Every pilot establishes personal safety minimums. For each they will be different based on experience, airplane capabilities and individual comfort levels. Prior to embarking on any flight a pilot measures current conditions against those minimums and then makes a “go/no-go” decision.
Examples of items on the list will be weather conditions, status of the airplane and the pilot’s physical and emotional health. Each is left to decide their own minimums and adjust them from time to time as skill level or circumstances change.
The purpose of pre-established minimums is to move the flight decision away from the point of departure. By the time the pilot, with passengers, arrives at the airport, there is so much pressure to complete the trip that many might be tempted to take last minute undue risks. By having an established set of minimums to which they are committed, they can avoid the emotional disease we call “get-there-itis.”.
This week I planned a visit to the Bay area for some appointments that my office had painstakingly organized for me. As the time arrived for my departure the weather between here and there began to deteriorate. I became concerned about all the people who would be inconvenienced if I did not make the trip. Since acquiring our current airplane four years ago I had not had to cancel a trip, but on this day, while on my way out the door, I received my final briefing and the weather had fallen below my personal minimums. I am confident that I could have safely completed the trip, but I was committed to following my personal minimums which were created for my safety and that of my passengers. The trip would have to wait.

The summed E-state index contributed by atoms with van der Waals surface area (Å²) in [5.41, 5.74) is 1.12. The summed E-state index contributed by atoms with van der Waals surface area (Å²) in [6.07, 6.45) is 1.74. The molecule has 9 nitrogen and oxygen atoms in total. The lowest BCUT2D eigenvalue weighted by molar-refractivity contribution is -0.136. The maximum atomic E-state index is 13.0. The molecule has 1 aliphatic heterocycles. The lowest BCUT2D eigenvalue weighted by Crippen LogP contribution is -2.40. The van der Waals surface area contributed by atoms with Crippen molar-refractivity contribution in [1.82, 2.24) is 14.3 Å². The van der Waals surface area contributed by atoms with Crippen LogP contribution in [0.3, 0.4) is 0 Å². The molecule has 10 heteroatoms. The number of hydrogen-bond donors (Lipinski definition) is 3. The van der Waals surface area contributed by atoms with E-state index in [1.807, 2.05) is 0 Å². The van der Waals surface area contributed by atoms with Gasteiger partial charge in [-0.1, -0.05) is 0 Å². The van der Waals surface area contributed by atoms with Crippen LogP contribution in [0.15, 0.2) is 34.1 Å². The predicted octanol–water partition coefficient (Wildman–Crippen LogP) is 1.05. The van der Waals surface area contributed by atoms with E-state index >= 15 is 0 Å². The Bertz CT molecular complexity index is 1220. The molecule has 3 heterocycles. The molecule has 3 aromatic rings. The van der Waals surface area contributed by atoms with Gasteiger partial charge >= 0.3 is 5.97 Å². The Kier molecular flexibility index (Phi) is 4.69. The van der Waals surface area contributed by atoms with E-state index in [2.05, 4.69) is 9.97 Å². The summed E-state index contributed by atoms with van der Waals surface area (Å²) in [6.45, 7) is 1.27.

Difficult decisions are best made when our mind is clear and we have no pressures upon us. As the current investment markets continue to rise, we know that they can’t go up in a straight line, nor can they maintain increasingly higher levels if earnings don’t keep pace. Now would be a good time for investors to consider their own personal investing minimums. Set limits for how much market exposure you should take. Set standards for the conditions under which you would sell certain positions, whether it be to capture a gain or minimize a loss. Set personal minimums to protect your investments at a time when you can think and plan clearly, so you don’t find yourself making those decisions in times of pressure or high emotions. And then, most importantly, follow the rules you have set, no matter how tempted you may be to do otherwise.
All the best pilots understand that when the family is loaded in the plane on their way to Grandmas, is not the time for setting the standards of safe flight. Set those standards early, then commit yourself to following them. I was sorry to miss visiting my clients this week, but my hope is that by adhering to well thought out minimums, there will always be another day for that visit.
Hi, I'm Dan. I'm a CFP® Professional.
Securities and advisory services offered through Commonwealth Financial Network®.
Member www.finra.org / www.sipc.org , a Registered Investment Advisor. Wyson Financial, 1173 S. 250 W. Suite 505, St. George, UT 84770.
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